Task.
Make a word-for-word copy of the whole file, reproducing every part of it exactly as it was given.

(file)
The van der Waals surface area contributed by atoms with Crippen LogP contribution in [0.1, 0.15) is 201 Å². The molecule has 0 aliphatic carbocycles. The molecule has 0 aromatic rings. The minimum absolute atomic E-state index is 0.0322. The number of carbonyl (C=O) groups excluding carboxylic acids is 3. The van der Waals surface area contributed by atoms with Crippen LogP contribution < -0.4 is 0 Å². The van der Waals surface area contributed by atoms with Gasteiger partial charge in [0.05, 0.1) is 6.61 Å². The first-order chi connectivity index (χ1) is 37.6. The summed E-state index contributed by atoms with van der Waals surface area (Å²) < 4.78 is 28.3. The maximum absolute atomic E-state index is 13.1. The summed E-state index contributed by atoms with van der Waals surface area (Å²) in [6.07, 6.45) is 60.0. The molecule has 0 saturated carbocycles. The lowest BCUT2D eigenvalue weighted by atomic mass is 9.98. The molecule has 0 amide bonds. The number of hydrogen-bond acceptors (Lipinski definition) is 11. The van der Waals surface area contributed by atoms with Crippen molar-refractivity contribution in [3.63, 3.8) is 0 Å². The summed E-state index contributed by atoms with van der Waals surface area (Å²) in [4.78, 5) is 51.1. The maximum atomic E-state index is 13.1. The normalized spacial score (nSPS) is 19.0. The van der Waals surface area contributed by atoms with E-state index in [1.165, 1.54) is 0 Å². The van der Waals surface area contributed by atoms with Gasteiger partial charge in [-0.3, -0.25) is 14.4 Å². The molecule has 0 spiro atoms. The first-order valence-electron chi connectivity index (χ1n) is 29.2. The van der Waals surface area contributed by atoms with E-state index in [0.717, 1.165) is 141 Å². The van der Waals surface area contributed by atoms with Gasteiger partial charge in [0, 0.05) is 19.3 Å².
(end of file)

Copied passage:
The van der Waals surface area contributed by atoms with Crippen LogP contribution in [0.1, 0.15) is 201 Å². The molecule has 0 aliphatic carbocycles. The molecule has 0 aromatic rings. The minimum absolute atomic E-state index is 0.0322. The number of carbonyl (C=O) groups excluding carboxylic acids is 3. The van der Waals surface area contributed by atoms with Crippen LogP contribution < -0.4 is 0 Å². The van der Waals surface area contributed by atoms with Gasteiger partial charge in [0.05, 0.1) is 6.61 Å². The first-order chi connectivity index (χ1) is 37.6. The summed E-state index contributed by atoms with van der Waals surface area (Å²) < 4.78 is 28.3. The maximum absolute atomic E-state index is 13.1. The summed E-state index contributed by atoms with van der Waals surface area (Å²) in [6.07, 6.45) is 60.0. The molecule has 0 saturated carbocycles. The lowest BCUT2D eigenvalue weighted by atomic mass is 9.98. The molecule has 0 amide bonds. The number of hydrogen-bond acceptors (Lipinski definition) is 11. The van der Waals surface area contributed by atoms with Crippen molar-refractivity contribution in [3.63, 3.8) is 0 Å². The summed E-state index contributed by atoms with van der Waals surface area (Å²) in [4.78, 5) is 51.1. The maximum atomic E-state index is 13.1. The normalized spacial score (nSPS) is 19.0. The van der Waals surface area contributed by atoms with E-state index in [1.165, 1.54) is 0 Å². The van der Waals surface area contributed by atoms with Gasteiger partial charge in [-0.3, -0.25) is 14.4 Å². The molecule has 0 spiro atoms. The first-order valence-electron chi connectivity index (χ1n) is 29.2. The van der Waals surface area contributed by atoms with E-state index in [0.717, 1.165) is 141 Å². The van der Waals surface area contributed by atoms with Gasteiger partial charge in [0, 0.05) is 19.3 Å².